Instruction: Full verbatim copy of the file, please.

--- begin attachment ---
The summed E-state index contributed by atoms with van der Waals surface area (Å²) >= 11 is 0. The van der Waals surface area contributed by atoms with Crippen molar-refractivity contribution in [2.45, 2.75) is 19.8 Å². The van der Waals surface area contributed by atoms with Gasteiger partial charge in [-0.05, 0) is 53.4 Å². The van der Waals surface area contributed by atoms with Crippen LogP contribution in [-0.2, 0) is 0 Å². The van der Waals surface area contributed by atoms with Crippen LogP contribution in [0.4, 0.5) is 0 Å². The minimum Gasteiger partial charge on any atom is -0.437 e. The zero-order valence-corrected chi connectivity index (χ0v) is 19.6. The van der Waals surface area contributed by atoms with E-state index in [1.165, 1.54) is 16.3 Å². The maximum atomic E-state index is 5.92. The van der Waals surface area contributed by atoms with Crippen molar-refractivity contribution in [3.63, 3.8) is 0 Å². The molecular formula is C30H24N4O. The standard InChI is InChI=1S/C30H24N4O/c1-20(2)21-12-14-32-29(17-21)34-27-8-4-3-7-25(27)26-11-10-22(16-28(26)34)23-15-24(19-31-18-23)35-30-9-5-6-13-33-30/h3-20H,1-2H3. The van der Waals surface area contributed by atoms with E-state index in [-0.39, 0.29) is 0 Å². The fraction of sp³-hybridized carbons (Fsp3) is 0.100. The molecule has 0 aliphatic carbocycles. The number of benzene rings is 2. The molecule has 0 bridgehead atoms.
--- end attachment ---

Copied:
The summed E-state index contributed by atoms with van der Waals surface area (Å²) >= 11 is 0. The van der Waals surface area contributed by atoms with Crippen molar-refractivity contribution in [2.45, 2.75) is 19.8 Å². The van der Waals surface area contributed by atoms with Gasteiger partial charge in [-0.05, 0) is 53.4 Å². The van der Waals surface area contributed by atoms with Crippen LogP contribution in [-0.2, 0) is 0 Å². The van der Waals surface area contributed by atoms with Crippen LogP contribution in [0.4, 0.5) is 0 Å². The minimum Gasteiger partial charge on any atom is -0.437 e. The zero-order valence-corrected chi connectivity index (χ0v) is 19.6. The van der Waals surface area contributed by atoms with E-state index in [1.165, 1.54) is 16.3 Å². The maximum atomic E-state index is 5.92. The van der Waals surface area contributed by atoms with Crippen molar-refractivity contribution in [3.63, 3.8) is 0 Å². The molecular formula is C30H24N4O. The standard InChI is InChI=1S/C30H24N4O/c1-20(2)21-12-14-32-29(17-21)34-27-8-4-3-7-25(27)26-11-10-22(16-28(26)34)23-15-24(19-31-18-23)35-30-9-5-6-13-33-30/h3-20H,1-2H3. The van der Waals surface area contributed by atoms with E-state index in [-0.39, 0.29) is 0 Å². The fraction of sp³-hybridized carbons (Fsp3) is 0.100. The molecule has 0 aliphatic carbocycles. The number of benzene rings is 2. The molecule has 0 bridgehead atoms.